Although old commercial Pascal compilers are often available for download, Turbo Pascal 5.5 from Embarcadero's Antique Software and Symantec Think Pascal (Macintosh) from Mac GUI, computers have progressed much since the 1980s and early 1990s. We are no longer stuck with 8.3 filenames on DOS or non-preemptive multitasking on Mac OS. Using an old compiler is fun in the same sense as playing an old game on an emulator, but the open source movement has produced good compilers for modern operating systems, and a beginner will find it much easier to use those.

Open Source Compilers

The two main open-source compiler projects are:

Free Pascal is generally considered friendlier for novices, and strives to emulate Borland Pascal in many ways, though both will serve fine for learning Pascal. The easiest way for a novice to get started with Pascal programming is to download the Lazarus IDE, which provides a friendly, GUI-based environment for the Free Pascal compiler.

Here's how to get started, step by step, on Windows. Lazarus and Free Pascal are available on other operating systems too; some steps will differ slightly.

  1. Download Lazarus. If you're not sure whether you're running 32-bit or 64-bit, select 32-bit since it is compatible with both.
  2. Run through setup, accepting all the defaults.
  3. Open Lazarus from the Lazarus folder in the Start menu.
  4. Select the File-New... menu item, then select Simple Program under the Project subtree.
  5. Lazarus will create a source file with a bunch of stuff filled in. This is more complicated than you need so far, so select all the content and delete.
  6. Type in a program (flip to the next lesson to get a "Hello, world." program).
  7. Save the file with File-Save As..., somewhere where you can find it easily later on. For example, I saved the file as hello in my Documents folder. Lazarus will create two files: hello.lpr which contains what I've typed in; and the project file, hello.lpi. Later, you can double-click on either file to open the program in Lazarus.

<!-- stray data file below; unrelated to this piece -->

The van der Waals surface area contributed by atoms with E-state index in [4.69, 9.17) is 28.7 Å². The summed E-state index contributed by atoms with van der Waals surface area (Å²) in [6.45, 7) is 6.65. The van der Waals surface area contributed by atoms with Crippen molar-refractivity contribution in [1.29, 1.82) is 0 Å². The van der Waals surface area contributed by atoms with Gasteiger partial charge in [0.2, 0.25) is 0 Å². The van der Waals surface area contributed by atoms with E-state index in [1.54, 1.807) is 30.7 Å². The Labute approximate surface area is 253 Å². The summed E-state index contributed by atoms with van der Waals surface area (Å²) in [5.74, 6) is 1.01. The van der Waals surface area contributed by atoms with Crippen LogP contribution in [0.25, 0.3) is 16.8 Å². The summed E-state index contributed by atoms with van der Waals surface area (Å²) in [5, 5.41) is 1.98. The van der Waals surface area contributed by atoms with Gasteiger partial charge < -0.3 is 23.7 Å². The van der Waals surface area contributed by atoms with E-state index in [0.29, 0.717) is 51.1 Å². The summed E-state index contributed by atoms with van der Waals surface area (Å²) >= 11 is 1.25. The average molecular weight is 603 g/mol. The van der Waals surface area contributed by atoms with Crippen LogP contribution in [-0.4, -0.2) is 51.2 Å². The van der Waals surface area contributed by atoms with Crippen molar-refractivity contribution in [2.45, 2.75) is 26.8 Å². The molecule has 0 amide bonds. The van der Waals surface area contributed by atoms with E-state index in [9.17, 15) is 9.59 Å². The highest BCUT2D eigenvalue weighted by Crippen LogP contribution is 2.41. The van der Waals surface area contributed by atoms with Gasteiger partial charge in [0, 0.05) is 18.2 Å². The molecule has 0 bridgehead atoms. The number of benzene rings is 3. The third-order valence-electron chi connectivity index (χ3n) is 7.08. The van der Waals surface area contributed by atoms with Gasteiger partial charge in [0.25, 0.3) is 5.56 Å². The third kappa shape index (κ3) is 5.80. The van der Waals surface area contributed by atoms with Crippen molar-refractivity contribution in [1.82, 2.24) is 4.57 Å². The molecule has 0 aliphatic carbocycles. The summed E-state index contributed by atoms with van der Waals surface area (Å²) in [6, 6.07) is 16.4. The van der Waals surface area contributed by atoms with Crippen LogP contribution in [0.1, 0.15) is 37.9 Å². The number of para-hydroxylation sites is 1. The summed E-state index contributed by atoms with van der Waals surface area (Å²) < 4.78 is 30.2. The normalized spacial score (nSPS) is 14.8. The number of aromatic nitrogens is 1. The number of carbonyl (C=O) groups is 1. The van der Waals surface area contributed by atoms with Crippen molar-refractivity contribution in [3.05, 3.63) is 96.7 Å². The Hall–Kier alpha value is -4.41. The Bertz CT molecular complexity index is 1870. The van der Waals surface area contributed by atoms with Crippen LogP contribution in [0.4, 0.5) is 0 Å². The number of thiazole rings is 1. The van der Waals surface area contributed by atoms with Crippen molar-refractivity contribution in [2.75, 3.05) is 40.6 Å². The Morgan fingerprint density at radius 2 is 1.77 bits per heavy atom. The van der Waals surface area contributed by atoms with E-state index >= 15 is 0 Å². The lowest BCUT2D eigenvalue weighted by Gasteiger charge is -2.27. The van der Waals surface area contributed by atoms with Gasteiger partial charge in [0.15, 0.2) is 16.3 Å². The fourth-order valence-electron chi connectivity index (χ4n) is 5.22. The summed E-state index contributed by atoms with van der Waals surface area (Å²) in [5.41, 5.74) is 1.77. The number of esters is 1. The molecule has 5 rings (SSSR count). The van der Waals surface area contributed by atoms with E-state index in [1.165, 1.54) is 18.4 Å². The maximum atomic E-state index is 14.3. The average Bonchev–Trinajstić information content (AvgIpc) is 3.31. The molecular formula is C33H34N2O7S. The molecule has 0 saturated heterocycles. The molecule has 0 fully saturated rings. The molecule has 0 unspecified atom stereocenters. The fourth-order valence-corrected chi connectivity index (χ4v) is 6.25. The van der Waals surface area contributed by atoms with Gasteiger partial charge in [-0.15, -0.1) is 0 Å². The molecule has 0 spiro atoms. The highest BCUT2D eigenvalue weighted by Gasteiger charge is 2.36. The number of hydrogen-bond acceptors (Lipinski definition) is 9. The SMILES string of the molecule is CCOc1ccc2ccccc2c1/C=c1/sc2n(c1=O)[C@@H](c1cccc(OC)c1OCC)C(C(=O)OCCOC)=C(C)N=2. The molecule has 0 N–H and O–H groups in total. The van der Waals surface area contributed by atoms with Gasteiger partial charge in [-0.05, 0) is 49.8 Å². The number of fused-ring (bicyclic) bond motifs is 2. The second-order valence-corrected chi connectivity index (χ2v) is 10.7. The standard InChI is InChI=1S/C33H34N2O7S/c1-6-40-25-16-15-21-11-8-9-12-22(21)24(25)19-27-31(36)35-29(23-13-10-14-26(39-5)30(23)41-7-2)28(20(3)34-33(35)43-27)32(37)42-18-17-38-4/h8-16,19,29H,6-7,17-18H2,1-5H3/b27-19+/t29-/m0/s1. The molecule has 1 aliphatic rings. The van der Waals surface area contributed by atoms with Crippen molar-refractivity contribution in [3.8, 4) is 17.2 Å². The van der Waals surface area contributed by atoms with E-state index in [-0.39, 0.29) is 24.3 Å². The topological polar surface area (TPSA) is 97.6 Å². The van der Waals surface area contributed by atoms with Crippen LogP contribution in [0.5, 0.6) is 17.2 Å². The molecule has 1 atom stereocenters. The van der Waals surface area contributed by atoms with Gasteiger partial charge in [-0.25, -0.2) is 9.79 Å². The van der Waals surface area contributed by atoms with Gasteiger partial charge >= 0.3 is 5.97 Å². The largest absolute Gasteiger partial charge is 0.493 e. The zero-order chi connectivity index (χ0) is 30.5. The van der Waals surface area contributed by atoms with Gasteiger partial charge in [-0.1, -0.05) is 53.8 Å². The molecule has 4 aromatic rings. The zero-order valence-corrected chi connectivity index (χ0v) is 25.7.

8. Run the program from the Run menu. This will automatically compile the program if you've made any changes, then run the program. It will also run the program without compiling if you've not made any changes since the last time you compiled.

With programs that don't expect user input, you'll see a window flash up and disappear. This is because the program finishes running in the blink of an eye, and closes itself. You are returned to the IDE without seeing the results of your work. There are two ways around this:

  • Add a readln statement at the end of every program. Now the program will wait for you to press the Enter key before it closes. If you're not familiar with the Command Prompt, this is probably the easiest way to get what you want.

  • Note that a .exe file was created in the directory where you saved your program. This is the executable. You can go to the Command Prompt, change to the directory, and run this executable straight. You can also double-click on it in Windows Explorer (and it will still flash by quickly if it ends without requiring user input).

We'll be learning only the fundamentals of Pascal in this tutorial, so we'll be sticking to console programs that print text to the screen and interact with the keyboard. However, Lazarus and Pascal are capable of producing programs as complicated as any that you have on your computer right now. A web browser? A spreadsheet? A game? All possible, with thousands (or millions!) of man-hours of effort.